South Dakota will now subsidize a hundred lawmakers’ memberships to the American Legislative Exchange Council, a conservative corporate front group, after a vote Tuesday by the Republican-controlled Legislature Executive Board. Lawmakers will also continue to receive perks like unlimited travel to out-of-state ALEC meetings.
Aberdeen News reports that these two-year memberships will cost $100 apiece, and so far since July 1, lawmakers took 25 trips at a cost of over $31,000. During South Dakota’s peak year of subsidized travel to ALEC events, 71 legislators took 171 trips for a cost of $200,000.
But South Dakota’s relationship with ALEC goes in both directions. Lawmakers in South Dakota and other states have been on the receiving end of over $4 million in “scholarships” to conferences, according to a Center for Media and Democracy report.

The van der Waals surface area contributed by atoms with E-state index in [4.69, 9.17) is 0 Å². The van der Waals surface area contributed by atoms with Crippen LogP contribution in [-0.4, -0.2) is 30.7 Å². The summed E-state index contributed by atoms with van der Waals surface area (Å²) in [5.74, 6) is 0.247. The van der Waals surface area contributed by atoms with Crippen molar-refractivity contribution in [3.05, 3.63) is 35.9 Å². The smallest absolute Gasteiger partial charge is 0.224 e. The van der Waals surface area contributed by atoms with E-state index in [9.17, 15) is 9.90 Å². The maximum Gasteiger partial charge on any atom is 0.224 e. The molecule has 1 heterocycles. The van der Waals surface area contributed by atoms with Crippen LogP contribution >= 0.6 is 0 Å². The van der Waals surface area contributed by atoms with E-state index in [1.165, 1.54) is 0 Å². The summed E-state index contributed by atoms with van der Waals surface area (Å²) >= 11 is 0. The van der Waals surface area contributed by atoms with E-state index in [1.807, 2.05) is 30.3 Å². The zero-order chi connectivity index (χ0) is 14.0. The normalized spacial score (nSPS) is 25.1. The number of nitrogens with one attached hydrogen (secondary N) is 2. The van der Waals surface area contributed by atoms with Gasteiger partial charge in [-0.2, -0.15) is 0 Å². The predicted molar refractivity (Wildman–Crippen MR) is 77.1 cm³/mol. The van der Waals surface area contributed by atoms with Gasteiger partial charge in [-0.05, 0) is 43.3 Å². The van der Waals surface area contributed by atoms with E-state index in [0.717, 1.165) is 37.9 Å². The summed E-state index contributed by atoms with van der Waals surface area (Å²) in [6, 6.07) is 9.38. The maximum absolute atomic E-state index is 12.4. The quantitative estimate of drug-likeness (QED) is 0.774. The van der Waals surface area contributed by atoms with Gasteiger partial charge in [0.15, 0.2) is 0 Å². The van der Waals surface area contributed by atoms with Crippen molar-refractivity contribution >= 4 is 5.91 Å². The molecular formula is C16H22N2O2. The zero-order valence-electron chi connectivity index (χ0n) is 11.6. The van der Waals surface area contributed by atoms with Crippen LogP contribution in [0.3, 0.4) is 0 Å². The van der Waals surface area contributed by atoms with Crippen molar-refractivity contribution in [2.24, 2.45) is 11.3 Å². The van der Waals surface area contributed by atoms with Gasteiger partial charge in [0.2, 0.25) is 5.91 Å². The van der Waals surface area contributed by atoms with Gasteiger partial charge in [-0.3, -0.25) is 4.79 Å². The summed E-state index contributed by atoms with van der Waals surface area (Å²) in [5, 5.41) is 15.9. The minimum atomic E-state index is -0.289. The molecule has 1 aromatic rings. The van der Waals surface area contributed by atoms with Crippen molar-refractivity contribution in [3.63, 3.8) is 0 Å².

In return, ALEC’s imprint can be found in state law. South Dakota ranks among two dozen states that have some form of the so-called “Stand Your Ground” law, a policy pushed by ALEC’s now-defunct Public Safety and Elections task force, which authorizes the use of deadly force in the face of a perceived threat. The states with Stand Your Ground have seen, on average, an 8 percent increase in homicides without deterring robbery or assault.
In addition to gun violence, South Dakota has also passed ALEC-like resolutions to teach climate change denier arguments in schools, based on the “Environmental Literacy Improvement Act.”
Across the country, ALEC’s corporate and polluter interests have become state law in the form of voter suppression efforts, lowering corporate tax rates, and enacting so-called “right to work” laws.
While states continue subsidize ALEC, schools, infrastructure spending, and social services have all faced budget cuts.